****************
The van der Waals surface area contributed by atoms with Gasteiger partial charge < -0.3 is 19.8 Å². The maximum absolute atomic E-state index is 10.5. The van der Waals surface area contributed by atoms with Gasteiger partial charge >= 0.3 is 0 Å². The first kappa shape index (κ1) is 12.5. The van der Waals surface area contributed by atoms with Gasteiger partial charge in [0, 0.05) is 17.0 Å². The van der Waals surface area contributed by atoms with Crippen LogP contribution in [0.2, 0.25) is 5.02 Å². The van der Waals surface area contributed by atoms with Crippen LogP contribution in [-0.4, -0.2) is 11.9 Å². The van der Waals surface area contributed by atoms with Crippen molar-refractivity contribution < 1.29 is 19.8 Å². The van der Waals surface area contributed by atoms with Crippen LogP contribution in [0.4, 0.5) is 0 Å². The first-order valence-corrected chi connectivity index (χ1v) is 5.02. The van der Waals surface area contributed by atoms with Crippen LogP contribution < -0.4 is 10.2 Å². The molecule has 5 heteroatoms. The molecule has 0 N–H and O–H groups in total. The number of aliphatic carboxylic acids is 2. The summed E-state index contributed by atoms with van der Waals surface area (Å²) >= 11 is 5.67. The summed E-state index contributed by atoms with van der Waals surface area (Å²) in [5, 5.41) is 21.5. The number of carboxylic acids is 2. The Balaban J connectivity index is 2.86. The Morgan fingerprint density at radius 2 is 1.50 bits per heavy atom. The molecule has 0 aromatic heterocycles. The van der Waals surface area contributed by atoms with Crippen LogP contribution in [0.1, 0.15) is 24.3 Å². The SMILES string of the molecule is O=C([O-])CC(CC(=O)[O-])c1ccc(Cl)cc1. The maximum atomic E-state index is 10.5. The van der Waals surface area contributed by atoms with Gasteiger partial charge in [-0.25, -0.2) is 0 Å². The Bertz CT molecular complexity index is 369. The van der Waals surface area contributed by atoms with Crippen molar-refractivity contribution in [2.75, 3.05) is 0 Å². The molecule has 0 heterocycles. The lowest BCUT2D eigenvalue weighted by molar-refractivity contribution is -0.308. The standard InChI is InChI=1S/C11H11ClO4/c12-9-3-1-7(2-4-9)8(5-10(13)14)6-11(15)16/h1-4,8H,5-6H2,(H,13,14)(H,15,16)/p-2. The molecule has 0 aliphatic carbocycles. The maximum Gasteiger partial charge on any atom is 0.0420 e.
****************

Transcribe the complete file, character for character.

The van der Waals surface area contributed by atoms with Gasteiger partial charge < -0.3 is 19.8 Å². The maximum absolute atomic E-state index is 10.5. The van der Waals surface area contributed by atoms with Gasteiger partial charge >= 0.3 is 0 Å². The first kappa shape index (κ1) is 12.5. The van der Waals surface area contributed by atoms with Gasteiger partial charge in [0, 0.05) is 17.0 Å². The van der Waals surface area contributed by atoms with Crippen LogP contribution in [0.2, 0.25) is 5.02 Å². The van der Waals surface area contributed by atoms with Crippen LogP contribution in [-0.4, -0.2) is 11.9 Å². The van der Waals surface area contributed by atoms with Crippen molar-refractivity contribution < 1.29 is 19.8 Å². The van der Waals surface area contributed by atoms with Crippen LogP contribution in [0.4, 0.5) is 0 Å². The first-order valence-corrected chi connectivity index (χ1v) is 5.02. The van der Waals surface area contributed by atoms with Crippen LogP contribution < -0.4 is 10.2 Å². The molecule has 5 heteroatoms. The molecule has 0 N–H and O–H groups in total. The number of aliphatic carboxylic acids is 2. The summed E-state index contributed by atoms with van der Waals surface area (Å²) >= 11 is 5.67. The summed E-state index contributed by atoms with van der Waals surface area (Å²) in [5, 5.41) is 21.5. The number of carboxylic acids is 2. The Balaban J connectivity index is 2.86. The Morgan fingerprint density at radius 2 is 1.50 bits per heavy atom. The molecule has 0 aromatic heterocycles. The van der Waals surface area contributed by atoms with Crippen LogP contribution in [0.1, 0.15) is 24.3 Å². The SMILES string of the molecule is O=C([O-])CC(CC(=O)[O-])c1ccc(Cl)cc1. The maximum atomic E-state index is 10.5. The van der Waals surface area contributed by atoms with Gasteiger partial charge in [-0.25, -0.2) is 0 Å². The Bertz CT molecular complexity index is 369. The van der Waals surface area contributed by atoms with Crippen molar-refractivity contribution in [2.75, 3.05) is 0 Å². The molecule has 0 heterocycles. The lowest BCUT2D eigenvalue weighted by molar-refractivity contribution is -0.308. The standard InChI is InChI=1S/C11H11ClO4/c12-9-3-1-7(2-4-9)8(5-10(13)14)6-11(15)16/h1-4,8H,5-6H2,(H,13,14)(H,15,16)/p-2. The molecule has 0 aliphatic carbocycles. The maximum Gasteiger partial charge on any atom is 0.0420 e.